When the ground is littered with brown leaves and you can hear holiday music playing everywhere you go, it's time to think about more than holiday shopping. In addition to the business and the chaos of gift buying and gift wrapping, home decoration and food preparation, you also need to think about something more fundamental: your health. Unfortunately, late fall and winter are also the peak seasons for catching colds and the flu. Read on for some ways to reduce your chances of catching either this holiday season.
Wash Your Hands
You already know that you need to lather up in order to kill germs, but are you doing it correctly? The Centers for Disease Control and Prevention recommends lathering up for 20 seconds and being sure to get all surfaces of your hands including under and around your fingernails. In addition, wash your hands more often than usual when you are out and about during holiday shopping season. Be sure to wash up before you eat or drink anything, and try to avoid touching counters, railings and door handles as much as you can.
You knew this was coming: If you haven't already gotten your flu shot, get yourself to a pharmacy, clinic or doctor's office and request the vaccine. Efficacy rates for the influenza vaccine vary from year to year, but some protection is better than none. Even if you're not in a group at high risk for developing serious complications, the flu shot can prevent you from passing along the bug to those who are. Those at high risk include the elderly, babies, people with cancer, those with asthma or other respiratory problems, and anyone with an impaired immune system. If you hate getting needles, ask about whether you're a candidate for the nasal vaccine, which entails a spritz in your nostrils.
Shop From Home
If you do end up getting sick, you can keep your germs to yourself and recuperate more quickly. It might seem impossible to get everything done when you're wearing pajamas and bunny slippers, but this is the Internet Age. You can buy just about anything online, from groceries to the perfect gift for your great-aunt Mabel.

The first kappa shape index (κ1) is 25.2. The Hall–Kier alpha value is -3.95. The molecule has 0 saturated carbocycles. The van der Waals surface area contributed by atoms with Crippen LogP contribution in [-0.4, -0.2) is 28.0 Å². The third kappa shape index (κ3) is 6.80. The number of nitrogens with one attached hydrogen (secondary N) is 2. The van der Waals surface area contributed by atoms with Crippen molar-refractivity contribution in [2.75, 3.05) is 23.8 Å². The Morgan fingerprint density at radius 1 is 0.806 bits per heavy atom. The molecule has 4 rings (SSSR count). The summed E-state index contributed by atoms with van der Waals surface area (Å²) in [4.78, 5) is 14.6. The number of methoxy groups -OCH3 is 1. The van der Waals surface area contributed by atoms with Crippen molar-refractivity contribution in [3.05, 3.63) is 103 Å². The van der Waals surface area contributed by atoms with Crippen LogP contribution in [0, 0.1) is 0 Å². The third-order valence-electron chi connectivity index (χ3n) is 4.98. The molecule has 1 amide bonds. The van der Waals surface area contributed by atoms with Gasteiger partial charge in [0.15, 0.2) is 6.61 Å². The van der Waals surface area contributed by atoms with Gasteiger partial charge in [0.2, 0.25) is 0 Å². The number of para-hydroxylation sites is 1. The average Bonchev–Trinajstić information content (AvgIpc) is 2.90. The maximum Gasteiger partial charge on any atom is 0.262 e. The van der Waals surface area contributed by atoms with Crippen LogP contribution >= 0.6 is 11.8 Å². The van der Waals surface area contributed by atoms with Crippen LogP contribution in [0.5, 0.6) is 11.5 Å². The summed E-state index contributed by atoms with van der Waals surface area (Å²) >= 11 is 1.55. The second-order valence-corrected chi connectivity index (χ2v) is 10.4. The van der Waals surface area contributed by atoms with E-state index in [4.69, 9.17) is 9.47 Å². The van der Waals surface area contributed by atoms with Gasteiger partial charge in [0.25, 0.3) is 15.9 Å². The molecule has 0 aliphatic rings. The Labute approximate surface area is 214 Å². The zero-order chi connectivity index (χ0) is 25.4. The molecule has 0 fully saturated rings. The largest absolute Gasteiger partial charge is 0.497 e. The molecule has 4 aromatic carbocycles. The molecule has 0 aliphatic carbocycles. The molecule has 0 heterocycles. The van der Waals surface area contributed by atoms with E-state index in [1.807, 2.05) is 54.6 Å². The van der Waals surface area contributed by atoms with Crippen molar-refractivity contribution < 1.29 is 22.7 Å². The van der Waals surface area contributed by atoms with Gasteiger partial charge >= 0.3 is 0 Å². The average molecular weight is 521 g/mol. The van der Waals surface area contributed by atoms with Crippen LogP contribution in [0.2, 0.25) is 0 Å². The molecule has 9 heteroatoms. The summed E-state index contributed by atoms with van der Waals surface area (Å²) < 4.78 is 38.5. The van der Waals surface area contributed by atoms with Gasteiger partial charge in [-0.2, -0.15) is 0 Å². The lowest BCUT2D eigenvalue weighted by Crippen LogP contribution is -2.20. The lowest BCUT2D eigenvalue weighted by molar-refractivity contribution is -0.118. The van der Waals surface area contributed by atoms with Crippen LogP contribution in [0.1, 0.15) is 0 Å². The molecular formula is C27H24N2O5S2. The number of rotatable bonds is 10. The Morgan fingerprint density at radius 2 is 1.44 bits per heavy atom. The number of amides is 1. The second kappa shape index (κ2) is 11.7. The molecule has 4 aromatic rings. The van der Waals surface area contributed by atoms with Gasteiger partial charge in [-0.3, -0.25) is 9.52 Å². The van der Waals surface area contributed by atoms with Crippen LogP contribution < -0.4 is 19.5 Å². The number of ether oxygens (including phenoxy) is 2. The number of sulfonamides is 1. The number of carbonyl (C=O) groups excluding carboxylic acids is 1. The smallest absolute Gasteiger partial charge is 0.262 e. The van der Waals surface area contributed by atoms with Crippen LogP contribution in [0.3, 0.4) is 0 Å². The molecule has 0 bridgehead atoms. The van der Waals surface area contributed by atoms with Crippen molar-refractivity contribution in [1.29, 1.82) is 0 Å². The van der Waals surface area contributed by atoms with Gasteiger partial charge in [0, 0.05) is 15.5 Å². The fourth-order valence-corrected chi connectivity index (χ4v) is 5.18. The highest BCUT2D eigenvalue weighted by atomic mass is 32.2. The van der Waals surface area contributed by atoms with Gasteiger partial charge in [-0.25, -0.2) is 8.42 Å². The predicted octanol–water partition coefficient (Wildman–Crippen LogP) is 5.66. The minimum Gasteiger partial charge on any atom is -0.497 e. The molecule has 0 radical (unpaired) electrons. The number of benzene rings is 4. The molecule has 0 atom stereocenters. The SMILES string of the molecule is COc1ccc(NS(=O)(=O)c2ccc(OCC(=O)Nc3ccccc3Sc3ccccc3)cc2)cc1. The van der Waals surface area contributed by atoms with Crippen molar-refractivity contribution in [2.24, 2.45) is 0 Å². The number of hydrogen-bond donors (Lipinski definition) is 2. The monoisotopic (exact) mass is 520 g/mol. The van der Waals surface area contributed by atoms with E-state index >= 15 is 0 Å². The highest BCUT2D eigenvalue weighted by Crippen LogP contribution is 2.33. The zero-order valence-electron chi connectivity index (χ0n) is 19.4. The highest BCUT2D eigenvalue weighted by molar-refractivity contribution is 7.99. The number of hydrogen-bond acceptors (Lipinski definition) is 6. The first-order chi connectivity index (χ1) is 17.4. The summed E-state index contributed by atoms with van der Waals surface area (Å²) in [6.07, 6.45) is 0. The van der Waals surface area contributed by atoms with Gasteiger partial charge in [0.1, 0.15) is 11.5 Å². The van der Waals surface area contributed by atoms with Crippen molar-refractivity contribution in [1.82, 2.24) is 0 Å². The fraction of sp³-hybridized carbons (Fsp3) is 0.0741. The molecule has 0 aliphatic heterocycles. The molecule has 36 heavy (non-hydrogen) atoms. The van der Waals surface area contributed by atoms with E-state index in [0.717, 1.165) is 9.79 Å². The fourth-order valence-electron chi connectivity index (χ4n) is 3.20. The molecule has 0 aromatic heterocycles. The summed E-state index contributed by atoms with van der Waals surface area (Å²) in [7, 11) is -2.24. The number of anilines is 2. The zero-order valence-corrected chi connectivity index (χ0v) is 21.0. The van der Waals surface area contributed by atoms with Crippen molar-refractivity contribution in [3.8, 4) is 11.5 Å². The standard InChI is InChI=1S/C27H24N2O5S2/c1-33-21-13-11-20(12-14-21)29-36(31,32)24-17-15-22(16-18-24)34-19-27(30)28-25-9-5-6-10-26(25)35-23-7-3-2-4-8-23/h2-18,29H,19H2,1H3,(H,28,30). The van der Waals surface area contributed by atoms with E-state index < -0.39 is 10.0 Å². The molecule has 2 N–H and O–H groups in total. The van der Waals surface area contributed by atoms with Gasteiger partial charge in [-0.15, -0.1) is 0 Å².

Even if you aren't sick, you might be wise to skip the germs and the crowds and shop from the convenience of your own home, office or car (with the help of your smartphone).
Take Vitamin C, Zinc or "Grandma's Penicillin"
If you do get sick, there are certain measures you can take to ward off your illness more quickly. First, make sure you're getting the rest you need. Also, there is some evidence that taking high levels of vitamin C (1,000 mg per day) and zinc (10 mg daily) can reduce the duration of the common cold, getting you back to your shopping in less time. One caveat: Because vitamin C can cause gastrointestinal problems or even kidney stones, it's important to check with your doctor to see if this is a safe course of action for you.
If it's not, or if you would rather stick to more natural remedies, think back to your childhood. Did your grandmother used to give you garlicky chicken soup when you had a cold? This is sometimes called "Grandma's penicillin," and while real antibiotics don't work against a viral infection, the combination of garlic and hot bone broth actually can make you feel better! If you don't have a grandma available to make your soup and you don't have time to make your own, canned soup will work, too.
Keeping healthy during cold and flu season can seem like a complicated task, but if you remember to wash your hands, get vaccinated and take care of yourself if you do come down with the coughing, sore throat, headache and fever that can accompany these illnesses, you have a good chance of getting better in time for your celebrations. For more information and advice, check out websites like http://www.thefamilyhealthcntr.com.
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